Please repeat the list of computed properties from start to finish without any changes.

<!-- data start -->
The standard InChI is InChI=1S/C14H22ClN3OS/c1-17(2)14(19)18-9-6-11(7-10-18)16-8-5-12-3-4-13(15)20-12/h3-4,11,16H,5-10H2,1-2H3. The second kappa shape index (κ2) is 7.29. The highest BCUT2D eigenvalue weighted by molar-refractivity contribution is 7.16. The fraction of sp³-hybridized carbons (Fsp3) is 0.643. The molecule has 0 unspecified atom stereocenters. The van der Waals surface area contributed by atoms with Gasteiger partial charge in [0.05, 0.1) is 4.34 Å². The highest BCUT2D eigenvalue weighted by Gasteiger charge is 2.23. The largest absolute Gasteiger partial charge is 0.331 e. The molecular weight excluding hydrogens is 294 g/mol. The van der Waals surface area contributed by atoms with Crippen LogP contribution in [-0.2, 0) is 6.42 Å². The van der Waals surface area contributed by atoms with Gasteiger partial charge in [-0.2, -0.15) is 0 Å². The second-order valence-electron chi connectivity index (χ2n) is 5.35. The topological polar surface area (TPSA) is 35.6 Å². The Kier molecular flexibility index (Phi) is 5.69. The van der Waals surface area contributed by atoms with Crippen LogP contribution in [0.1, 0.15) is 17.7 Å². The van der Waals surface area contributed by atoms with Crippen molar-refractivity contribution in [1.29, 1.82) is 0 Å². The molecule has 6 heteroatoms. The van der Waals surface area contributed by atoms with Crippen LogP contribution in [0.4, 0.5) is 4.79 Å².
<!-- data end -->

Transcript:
The standard InChI is InChI=1S/C14H22ClN3OS/c1-17(2)14(19)18-9-6-11(7-10-18)16-8-5-12-3-4-13(15)20-12/h3-4,11,16H,5-10H2,1-2H3. The second kappa shape index (κ2) is 7.29. The highest BCUT2D eigenvalue weighted by molar-refractivity contribution is 7.16. The fraction of sp³-hybridized carbons (Fsp3) is 0.643. The molecule has 0 unspecified atom stereocenters. The van der Waals surface area contributed by atoms with Gasteiger partial charge in [0.05, 0.1) is 4.34 Å². The highest BCUT2D eigenvalue weighted by Gasteiger charge is 2.23. The largest absolute Gasteiger partial charge is 0.331 e. The molecular weight excluding hydrogens is 294 g/mol. The van der Waals surface area contributed by atoms with Crippen LogP contribution in [-0.2, 0) is 6.42 Å². The van der Waals surface area contributed by atoms with Gasteiger partial charge in [-0.2, -0.15) is 0 Å². The second-order valence-electron chi connectivity index (χ2n) is 5.35. The topological polar surface area (TPSA) is 35.6 Å². The Kier molecular flexibility index (Phi) is 5.69. The van der Waals surface area contributed by atoms with Crippen LogP contribution in [0.1, 0.15) is 17.7 Å². The van der Waals surface area contributed by atoms with Crippen molar-refractivity contribution in [1.29, 1.82) is 0 Å². The molecule has 6 heteroatoms. The van der Waals surface area contributed by atoms with Crippen LogP contribution in [0.4, 0.5) is 4.79 Å².